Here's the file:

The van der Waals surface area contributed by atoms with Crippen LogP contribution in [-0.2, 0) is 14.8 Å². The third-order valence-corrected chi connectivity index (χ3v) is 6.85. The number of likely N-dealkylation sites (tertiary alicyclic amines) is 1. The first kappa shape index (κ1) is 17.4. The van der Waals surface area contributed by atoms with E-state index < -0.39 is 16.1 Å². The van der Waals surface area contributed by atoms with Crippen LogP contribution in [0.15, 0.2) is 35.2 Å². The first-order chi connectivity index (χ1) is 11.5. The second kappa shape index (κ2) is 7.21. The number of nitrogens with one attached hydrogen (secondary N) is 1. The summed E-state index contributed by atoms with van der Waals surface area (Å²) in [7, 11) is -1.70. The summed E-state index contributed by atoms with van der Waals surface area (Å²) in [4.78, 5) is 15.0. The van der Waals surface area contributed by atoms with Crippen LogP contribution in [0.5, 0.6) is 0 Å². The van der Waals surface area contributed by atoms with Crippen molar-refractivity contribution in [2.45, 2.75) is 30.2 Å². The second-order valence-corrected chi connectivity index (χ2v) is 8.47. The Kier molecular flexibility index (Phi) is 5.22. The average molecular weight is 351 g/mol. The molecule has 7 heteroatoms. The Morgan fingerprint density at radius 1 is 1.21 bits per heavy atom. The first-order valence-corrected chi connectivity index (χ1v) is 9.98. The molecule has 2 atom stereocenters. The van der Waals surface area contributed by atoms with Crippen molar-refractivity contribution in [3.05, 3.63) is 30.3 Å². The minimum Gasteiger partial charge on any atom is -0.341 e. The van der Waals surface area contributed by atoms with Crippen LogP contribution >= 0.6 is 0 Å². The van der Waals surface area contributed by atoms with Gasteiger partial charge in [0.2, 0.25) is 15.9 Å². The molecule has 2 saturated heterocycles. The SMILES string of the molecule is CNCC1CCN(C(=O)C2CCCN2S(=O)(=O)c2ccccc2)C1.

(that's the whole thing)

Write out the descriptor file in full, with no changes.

The van der Waals surface area contributed by atoms with Crippen LogP contribution in [-0.2, 0) is 14.8 Å². The third-order valence-corrected chi connectivity index (χ3v) is 6.85. The number of likely N-dealkylation sites (tertiary alicyclic amines) is 1. The first kappa shape index (κ1) is 17.4. The van der Waals surface area contributed by atoms with E-state index < -0.39 is 16.1 Å². The van der Waals surface area contributed by atoms with Crippen LogP contribution in [0.15, 0.2) is 35.2 Å². The first-order chi connectivity index (χ1) is 11.5. The second kappa shape index (κ2) is 7.21. The number of nitrogens with one attached hydrogen (secondary N) is 1. The summed E-state index contributed by atoms with van der Waals surface area (Å²) in [7, 11) is -1.70. The summed E-state index contributed by atoms with van der Waals surface area (Å²) in [4.78, 5) is 15.0. The van der Waals surface area contributed by atoms with Crippen LogP contribution in [0.5, 0.6) is 0 Å². The van der Waals surface area contributed by atoms with Crippen molar-refractivity contribution in [2.45, 2.75) is 30.2 Å². The second-order valence-corrected chi connectivity index (χ2v) is 8.47. The Kier molecular flexibility index (Phi) is 5.22. The average molecular weight is 351 g/mol. The molecule has 7 heteroatoms. The Morgan fingerprint density at radius 1 is 1.21 bits per heavy atom. The first-order valence-corrected chi connectivity index (χ1v) is 9.98. The molecule has 2 atom stereocenters. The van der Waals surface area contributed by atoms with Crippen molar-refractivity contribution in [3.05, 3.63) is 30.3 Å². The minimum Gasteiger partial charge on any atom is -0.341 e. The van der Waals surface area contributed by atoms with Crippen LogP contribution >= 0.6 is 0 Å². The van der Waals surface area contributed by atoms with Gasteiger partial charge in [0.2, 0.25) is 15.9 Å². The molecule has 2 saturated heterocycles. The SMILES string of the molecule is CNCC1CCN(C(=O)C2CCCN2S(=O)(=O)c2ccccc2)C1.